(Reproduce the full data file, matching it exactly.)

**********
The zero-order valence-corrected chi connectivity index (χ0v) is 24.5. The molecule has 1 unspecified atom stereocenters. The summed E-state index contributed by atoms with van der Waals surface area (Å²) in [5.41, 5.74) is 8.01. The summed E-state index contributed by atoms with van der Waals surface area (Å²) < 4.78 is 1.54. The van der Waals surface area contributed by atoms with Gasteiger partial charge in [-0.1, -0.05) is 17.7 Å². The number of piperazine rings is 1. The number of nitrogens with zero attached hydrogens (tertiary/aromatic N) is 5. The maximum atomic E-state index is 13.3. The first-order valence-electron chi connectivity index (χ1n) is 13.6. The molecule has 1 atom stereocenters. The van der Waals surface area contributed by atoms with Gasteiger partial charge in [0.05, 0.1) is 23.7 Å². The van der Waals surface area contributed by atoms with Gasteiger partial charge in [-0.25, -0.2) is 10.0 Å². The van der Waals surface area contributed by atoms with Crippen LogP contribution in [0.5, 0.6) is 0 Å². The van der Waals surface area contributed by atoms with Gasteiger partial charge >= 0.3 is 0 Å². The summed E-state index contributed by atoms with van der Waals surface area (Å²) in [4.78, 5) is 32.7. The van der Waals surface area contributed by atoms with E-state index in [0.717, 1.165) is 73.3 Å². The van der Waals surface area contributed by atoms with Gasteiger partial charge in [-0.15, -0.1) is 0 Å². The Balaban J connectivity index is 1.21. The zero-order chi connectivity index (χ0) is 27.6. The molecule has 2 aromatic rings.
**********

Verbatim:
The zero-order valence-corrected chi connectivity index (χ0v) is 24.5. The molecule has 1 unspecified atom stereocenters. The summed E-state index contributed by atoms with van der Waals surface area (Å²) in [5.41, 5.74) is 8.01. The summed E-state index contributed by atoms with van der Waals surface area (Å²) < 4.78 is 1.54. The van der Waals surface area contributed by atoms with Gasteiger partial charge in [-0.1, -0.05) is 17.7 Å². The number of piperazine rings is 1. The number of nitrogens with zero attached hydrogens (tertiary/aromatic N) is 5. The maximum atomic E-state index is 13.3. The first-order valence-electron chi connectivity index (χ1n) is 13.6. The molecule has 1 atom stereocenters. The van der Waals surface area contributed by atoms with Gasteiger partial charge in [0.05, 0.1) is 23.7 Å². The van der Waals surface area contributed by atoms with Gasteiger partial charge in [-0.25, -0.2) is 10.0 Å². The van der Waals surface area contributed by atoms with Crippen LogP contribution in [0.5, 0.6) is 0 Å². The van der Waals surface area contributed by atoms with Gasteiger partial charge >= 0.3 is 0 Å². The summed E-state index contributed by atoms with van der Waals surface area (Å²) in [4.78, 5) is 32.7. The van der Waals surface area contributed by atoms with E-state index in [0.717, 1.165) is 73.3 Å². The van der Waals surface area contributed by atoms with Gasteiger partial charge in [-0.15, -0.1) is 0 Å². The Balaban J connectivity index is 1.21. The zero-order chi connectivity index (χ0) is 27.6. The molecule has 2 aromatic rings.